I like to play in the dirt, to feel it sifting through my hands, to turn it over with a shovel and see the rich black loam waiting to shelter, nurture and feed some seed until it turns into something more than it is at the moment. However, I’m a haphazard gardener at best, and I’ve been known to save a weed because it has blooms on it when my best efforts to plant a flower seed and watch it grow into a beautiful flower failed. I figured Mother Nature knows best, and she knows what will thrive in my yard when I do not.
I might have been around 6 or 7 years old when I had my first gardening experience. When I asked my mother if I could have my own garden, we had no budget to work with. My mother didn’t say no though. We took some paper bags and lined them with plastic sacks. We packed a spade and a trowel in the trunk of the car. We headed for the woods. This was no hardship for my mother. She would have lived in the woods if she could have talked dad into it.
Here, in the cool dank undergrowth of the forest, my mother revealed to me the verdant mysteries of horticulture, tiny plants, blooming prolifically, that seemingly thrive on their own, wild beauty in this blanket of rotting leaves and bark.
She called them by names like: bachelor’s breeches, blue violets, yellow violets, wild ferns, jack-in-the pulpits, white stars, yellow wood sorrel, wild strawberries, spring beauties, and bluebells. We took shovel and trowel, made a nest of dirt in the bottom of our paper bags inside our plastic bags, and transplanted a variety of these blooming specimens to take home and plant in our backyard.
This was my first lesson in horticulture. Because our yard was shady, the majority of them thrived and multiplied. To this day, I will not throw a violet on the mulch pile. If it’s not in the best place, I’ll just dig it up and move it a few inches. My garden is not the manicured garden you’ll see in a Master garden, and has a rather random look, but that’s me and I like it.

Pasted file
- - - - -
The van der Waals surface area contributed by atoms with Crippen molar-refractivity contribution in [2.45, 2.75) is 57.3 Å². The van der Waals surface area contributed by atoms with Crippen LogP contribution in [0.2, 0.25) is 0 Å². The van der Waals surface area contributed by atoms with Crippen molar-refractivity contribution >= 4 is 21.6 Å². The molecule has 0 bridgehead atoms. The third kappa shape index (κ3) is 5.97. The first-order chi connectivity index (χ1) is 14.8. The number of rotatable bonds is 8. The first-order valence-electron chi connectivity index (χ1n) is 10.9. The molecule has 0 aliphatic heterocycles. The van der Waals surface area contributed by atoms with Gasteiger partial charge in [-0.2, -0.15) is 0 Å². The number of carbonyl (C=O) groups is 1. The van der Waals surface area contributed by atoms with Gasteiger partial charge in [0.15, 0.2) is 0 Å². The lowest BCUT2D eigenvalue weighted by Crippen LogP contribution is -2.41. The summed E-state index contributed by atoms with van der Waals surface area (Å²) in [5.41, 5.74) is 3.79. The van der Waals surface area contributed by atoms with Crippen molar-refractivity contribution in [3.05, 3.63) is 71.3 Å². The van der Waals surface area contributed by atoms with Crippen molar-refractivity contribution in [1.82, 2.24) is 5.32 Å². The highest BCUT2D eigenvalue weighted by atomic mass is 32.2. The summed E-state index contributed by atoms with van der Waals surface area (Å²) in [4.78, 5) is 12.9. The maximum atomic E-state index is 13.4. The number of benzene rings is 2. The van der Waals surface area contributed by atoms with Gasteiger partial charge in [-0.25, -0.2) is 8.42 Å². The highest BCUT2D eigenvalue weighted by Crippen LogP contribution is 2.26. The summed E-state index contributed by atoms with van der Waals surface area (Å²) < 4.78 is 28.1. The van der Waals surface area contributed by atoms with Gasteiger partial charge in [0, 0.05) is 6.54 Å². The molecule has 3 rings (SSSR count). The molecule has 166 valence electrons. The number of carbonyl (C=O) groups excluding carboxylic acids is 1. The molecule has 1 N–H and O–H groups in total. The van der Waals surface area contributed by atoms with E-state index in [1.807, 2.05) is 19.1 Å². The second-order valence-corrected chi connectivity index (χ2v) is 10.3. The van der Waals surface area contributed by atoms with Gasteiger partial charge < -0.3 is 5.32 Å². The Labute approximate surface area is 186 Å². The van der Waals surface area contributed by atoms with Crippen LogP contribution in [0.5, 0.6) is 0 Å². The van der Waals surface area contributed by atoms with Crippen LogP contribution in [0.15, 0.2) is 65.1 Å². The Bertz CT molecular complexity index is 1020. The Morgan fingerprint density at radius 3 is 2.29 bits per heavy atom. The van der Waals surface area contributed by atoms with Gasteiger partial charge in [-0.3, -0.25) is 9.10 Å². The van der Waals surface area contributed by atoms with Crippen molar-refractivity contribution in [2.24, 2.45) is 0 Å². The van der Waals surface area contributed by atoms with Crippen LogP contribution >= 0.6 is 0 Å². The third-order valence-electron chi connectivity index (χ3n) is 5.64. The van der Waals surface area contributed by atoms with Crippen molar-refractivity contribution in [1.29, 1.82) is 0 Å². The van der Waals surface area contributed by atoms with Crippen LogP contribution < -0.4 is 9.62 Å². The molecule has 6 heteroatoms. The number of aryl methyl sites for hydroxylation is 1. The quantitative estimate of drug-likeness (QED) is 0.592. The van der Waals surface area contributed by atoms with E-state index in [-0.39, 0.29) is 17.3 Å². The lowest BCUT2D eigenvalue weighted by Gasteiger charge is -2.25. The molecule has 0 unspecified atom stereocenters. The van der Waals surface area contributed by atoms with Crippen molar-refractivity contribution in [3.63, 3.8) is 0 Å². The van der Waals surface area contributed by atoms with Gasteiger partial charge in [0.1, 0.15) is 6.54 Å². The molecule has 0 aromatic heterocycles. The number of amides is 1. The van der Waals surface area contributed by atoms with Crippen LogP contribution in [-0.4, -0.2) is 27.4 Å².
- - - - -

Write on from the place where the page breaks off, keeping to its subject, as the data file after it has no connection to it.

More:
My dad has these gorgeous orange poppies that grow so thick and dense, there’s no need to even weed them, along the sidewalk by the back door. I’ve tried to transplant those poppies at least a dozen times, with no success. Yet, a seed packet of Bachelor Buttons my youngest son brought home one year for Mother’s Day, I randomly sprinkled around a maple tree in the front yard, and years later they still voluntarily replant themselves each fall and grow prolifically every spring.
Yesterday, my dad brought me a bucket of daffodils. It’s not the prime time to replant daffodils. However, my dad must have a thousand of them, and he’s replanted them every spring right after they get done blooming for years. So yesterday, I used some lawn edging to mark a straight line down the outside edge of my hosta border, and replanted a bucket full of daffodils at our new house.
My first domesticated columbine just appeared in my lawn about 6 years ago. The leaves were interesting, and so I dug the plant up and transplanted it inside the border of one of my flower gardens. It eventually bloomed with these delicate mauve flowers on it. So when we moved I transplanted it to this house as well. I now have dozens of columbines, again reinforcing my theory that if it thrives on its own in my yard, it’ll thrive if I try to cultivate it too.
How my mulch pile wound up on the north border of my driveway is something only my husband knows. However, once I realized how quickly things break down, I always have fresh dirt to feed my tomato garden now which borders my front porch, blended into the tulips, naked ladies, and Queen Anne’s Lace that do well there.
I’m going to try planting a couple of cucumber vines on a trellis I picked up at the local discount store this spring. This is an expansion on a theme from last summer. Because I planted the tomatoes and Naked Ladies side by side, (my first attempt to grow food) and they did quite well, I’m going to continue the theme this summer and build on it. Not your conventional way to lay out a garden, but they all grew and I had tomatoes for salads last summer.
Okay, I’m a wannabee gardener, but it’s working for me, and I love doing it. Do I have any “wannabee gardener” company out there?